Summertime St. Louis: Free Parking. Get out there and explore the lush greenways of the St. Louis region.

The green spaces throughout the city and county are lush, welcome oases from unforgiving concrete. Parks simultaneously serve as sources of respite and entertainment: Nary a week goes by in the summer that doesn't see Forest Park hosting a concert or three, and Laumeier Sculpture Park is the perfect place for an afternoon of wondrous, whimsical art.

But many lesser-known parks dot the area. The county alone boasts some 12,000 acres of parkland, and many of its trails lay underused. But this year, the St. Louis County Parks Department hopes to get more shoes on the ground through its 30-30 Hikes program. The 30 trails that comprise the program offer hikes that are a doable, beautiful 30 minutes.

If all hikes are completed, 30-30 participants will have trekked some 55 picturesque miles. Find a link to a printable map of participating parks and trails that are taking part in the program at www.co.st-louis.mo.us/parks. As a bit of inspiration, here are a few oft-overlooked places to explore in the city and county.

As Allenton Road winds up a hill, the looming, rickety wooden tracks of Six Flags' Screamin' Eagle roller coaster give way to the tall, sturdy trees of Greensfelder Park (4515 Hencken Road, Pacific). Visitors can choose from among eight different trails that range from one to ten miles, and from easy to difficult in challenge level. For an aerial test of nerves, there's an alpine tower that's ideal for team-building exercises (call 314-638-2100 for reservations).
Perfect for: Horseback riding. Greensfelder's trails are all equine friendly, plus lessons and boarding services are available (call 636-245-8135).

Take it easy on the gas pedal on your way into Lone Elk Park (1 Lone Elk Park Road, Valley Park), and drop a few bucks into a discreet donation box: Though it's free to enter, this park is worth paying for. Bison roam here, among these 500-plus acres of land, as do elk, ducks, Canada geese, white-tailed deer and more. You can watch the animals from the park's observation tower that's near the entrance, or view them from your vehicle as you slowly putter your way through the hilly, well-kempt grounds.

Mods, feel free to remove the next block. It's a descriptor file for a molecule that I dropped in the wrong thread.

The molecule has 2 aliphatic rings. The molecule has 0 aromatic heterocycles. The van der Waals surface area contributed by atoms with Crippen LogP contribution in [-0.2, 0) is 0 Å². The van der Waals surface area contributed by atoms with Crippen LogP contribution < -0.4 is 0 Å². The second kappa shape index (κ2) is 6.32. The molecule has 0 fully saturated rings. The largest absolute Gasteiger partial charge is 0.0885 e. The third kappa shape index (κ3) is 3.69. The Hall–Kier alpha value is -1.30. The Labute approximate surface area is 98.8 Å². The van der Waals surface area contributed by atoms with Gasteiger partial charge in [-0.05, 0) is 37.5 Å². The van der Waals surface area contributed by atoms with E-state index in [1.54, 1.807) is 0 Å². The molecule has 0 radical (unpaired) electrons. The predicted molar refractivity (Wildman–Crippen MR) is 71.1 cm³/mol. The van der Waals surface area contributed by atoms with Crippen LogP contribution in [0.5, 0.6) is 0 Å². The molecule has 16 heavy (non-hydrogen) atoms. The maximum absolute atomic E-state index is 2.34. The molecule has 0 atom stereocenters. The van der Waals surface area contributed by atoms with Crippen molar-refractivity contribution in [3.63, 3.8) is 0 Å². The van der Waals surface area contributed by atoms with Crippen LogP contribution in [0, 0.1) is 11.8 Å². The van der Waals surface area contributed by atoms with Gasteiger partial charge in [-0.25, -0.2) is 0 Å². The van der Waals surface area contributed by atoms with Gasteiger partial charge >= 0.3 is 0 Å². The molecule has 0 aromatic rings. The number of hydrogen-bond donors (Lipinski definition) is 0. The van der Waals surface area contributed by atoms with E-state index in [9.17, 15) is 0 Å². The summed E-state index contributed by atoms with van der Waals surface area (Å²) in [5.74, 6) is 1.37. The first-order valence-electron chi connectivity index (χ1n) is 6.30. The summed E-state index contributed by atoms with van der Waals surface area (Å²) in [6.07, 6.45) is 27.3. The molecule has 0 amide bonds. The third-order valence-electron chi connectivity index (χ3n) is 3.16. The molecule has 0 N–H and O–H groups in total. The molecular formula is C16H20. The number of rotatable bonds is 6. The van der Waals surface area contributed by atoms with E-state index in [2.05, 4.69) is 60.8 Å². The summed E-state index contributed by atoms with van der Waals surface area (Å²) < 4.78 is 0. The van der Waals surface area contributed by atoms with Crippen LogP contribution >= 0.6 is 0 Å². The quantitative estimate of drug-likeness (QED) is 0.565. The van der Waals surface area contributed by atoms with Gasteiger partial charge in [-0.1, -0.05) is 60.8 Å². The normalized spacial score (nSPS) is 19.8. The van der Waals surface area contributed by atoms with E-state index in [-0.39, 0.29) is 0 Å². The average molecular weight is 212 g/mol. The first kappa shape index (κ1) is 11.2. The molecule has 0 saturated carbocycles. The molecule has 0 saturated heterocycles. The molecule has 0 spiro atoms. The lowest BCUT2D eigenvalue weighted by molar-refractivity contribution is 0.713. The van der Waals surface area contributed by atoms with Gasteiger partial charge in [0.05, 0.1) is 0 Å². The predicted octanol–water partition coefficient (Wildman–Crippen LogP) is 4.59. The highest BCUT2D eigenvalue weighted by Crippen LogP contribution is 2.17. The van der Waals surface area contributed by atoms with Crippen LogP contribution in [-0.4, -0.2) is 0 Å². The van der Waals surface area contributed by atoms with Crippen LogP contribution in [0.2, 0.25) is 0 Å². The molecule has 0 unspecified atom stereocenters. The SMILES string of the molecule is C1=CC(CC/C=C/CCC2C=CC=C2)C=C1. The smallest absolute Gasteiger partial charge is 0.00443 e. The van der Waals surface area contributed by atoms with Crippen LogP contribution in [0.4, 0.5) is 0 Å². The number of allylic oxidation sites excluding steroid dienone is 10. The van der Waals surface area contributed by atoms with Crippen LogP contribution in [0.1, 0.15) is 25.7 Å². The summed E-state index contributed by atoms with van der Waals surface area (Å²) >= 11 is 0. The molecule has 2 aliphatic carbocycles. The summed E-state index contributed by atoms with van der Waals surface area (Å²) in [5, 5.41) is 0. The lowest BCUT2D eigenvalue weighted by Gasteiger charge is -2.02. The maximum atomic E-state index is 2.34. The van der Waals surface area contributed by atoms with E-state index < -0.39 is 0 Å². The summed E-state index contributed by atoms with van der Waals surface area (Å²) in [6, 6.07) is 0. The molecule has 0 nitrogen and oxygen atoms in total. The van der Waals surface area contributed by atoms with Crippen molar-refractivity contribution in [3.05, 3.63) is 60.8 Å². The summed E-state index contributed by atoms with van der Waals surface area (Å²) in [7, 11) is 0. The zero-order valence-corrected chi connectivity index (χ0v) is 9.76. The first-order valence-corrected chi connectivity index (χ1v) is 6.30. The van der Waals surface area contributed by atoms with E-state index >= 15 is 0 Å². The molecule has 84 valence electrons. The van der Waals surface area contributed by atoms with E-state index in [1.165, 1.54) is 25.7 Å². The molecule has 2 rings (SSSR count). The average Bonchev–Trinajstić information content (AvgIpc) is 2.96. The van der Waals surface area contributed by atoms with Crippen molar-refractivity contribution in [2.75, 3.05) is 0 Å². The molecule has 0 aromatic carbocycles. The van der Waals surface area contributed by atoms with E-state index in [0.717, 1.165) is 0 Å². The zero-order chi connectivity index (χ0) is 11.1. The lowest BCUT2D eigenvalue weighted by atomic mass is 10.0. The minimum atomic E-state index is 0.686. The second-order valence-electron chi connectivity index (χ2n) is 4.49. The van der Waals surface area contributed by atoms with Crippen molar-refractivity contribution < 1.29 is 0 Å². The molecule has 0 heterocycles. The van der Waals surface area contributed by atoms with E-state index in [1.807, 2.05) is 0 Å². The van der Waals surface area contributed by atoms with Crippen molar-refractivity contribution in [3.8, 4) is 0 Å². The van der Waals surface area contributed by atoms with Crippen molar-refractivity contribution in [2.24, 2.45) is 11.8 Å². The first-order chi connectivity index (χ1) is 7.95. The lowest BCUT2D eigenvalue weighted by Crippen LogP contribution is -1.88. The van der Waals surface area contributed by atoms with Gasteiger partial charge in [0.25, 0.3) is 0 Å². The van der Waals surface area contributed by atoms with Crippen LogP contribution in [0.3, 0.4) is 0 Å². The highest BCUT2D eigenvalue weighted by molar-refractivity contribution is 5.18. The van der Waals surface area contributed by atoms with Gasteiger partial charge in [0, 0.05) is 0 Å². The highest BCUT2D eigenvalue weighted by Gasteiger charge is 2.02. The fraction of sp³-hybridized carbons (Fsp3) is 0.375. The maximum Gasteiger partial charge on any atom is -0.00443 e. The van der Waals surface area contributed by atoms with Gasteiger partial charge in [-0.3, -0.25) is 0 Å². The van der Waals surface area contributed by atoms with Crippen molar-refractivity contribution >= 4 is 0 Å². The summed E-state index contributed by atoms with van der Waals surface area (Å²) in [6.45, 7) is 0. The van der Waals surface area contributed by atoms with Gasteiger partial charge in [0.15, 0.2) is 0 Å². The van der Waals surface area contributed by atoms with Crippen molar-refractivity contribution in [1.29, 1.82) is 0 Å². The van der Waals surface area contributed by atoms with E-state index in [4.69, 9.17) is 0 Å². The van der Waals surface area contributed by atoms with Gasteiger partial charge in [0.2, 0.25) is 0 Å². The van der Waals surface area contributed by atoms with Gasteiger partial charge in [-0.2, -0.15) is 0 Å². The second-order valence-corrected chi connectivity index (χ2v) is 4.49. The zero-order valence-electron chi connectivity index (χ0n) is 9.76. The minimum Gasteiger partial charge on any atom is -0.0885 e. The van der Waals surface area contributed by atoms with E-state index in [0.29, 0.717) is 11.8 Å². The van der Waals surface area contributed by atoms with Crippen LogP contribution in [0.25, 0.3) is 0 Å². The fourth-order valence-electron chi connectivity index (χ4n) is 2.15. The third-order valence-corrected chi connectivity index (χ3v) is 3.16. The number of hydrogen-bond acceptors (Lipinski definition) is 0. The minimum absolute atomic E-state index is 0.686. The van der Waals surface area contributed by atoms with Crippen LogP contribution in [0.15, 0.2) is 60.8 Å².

Perfect for: Science sleuths. In Lone Elk's visitors' center, there are "mystery boxes" that contain various natural elements you might encounter in the park. Blindly feel what's inside, and use touch to make your best guess of the boxes' contents.

Guests can almost still smell the fresh cuts of lumber that were used to construct Riverside Shelter and the other brand-new amenities at Cliff Cave Park (806 Cliff Cave Road). The park, located in Oakville, is a mixed bag of Missouri topography with its sinkholes, wetlands and forest. The most striking features, though, are the park's namesake opposites, its high cliff sides and deep, rambling caves (reservations are required for cave exploration; call 314-963-9211).
Perfect for: Large group outings (reserve Riverside Shelter by calling 314-615-4386), or an afternoon alone, book in hand, watching the barges trudge upriver.

Green, white and red reminders of the Hill's heritage are everywhere in and around Berra Park (Wilson and Sublette avenues) — on banners that are hoisted like proud sails; the tricolor's also wrapped around drinking fountains and light poles. Berra is on the outer edge of the Hill, but still smack in the middle of a neighborhood, so be a courteous parker (the kind eyes on the bust of Louis G. Berra are watching). Grab lunch at Gioia's Deli (1934 Macklind Avenue; 314-776-9410) adjacent to the park, walk across the street, and grab a seat at Berra's picnic tables or atop the peeling green bleachers. You might even catch a pickup baseball game in the ball field.
Perfect for: A charming step back in time. It's a good reminder for kids who've forgotten the simple joys that are found in old-school playgrounds, like squeaky swings, concrete tunnels and wobbly chain ladders.

At less than three acres, Fox Park is one of the city's smaller spaces, and appropriately enough, it's got an eye turned toward the little ones: There are squat basketball hoops, swings and mini playground equipment. Adjacent to it is the softball field at PAL (Police Association League) Memorial Park (2705 Shenandoah Avenue). The facility comes equipped with lights and a real-deal scoreboard. Official Cardinals logos are found here and there (the team contributed funds for the park's completion), which provides an extra helping of authenticity.
Perfect for: Little kids who've got big-league aspirations.

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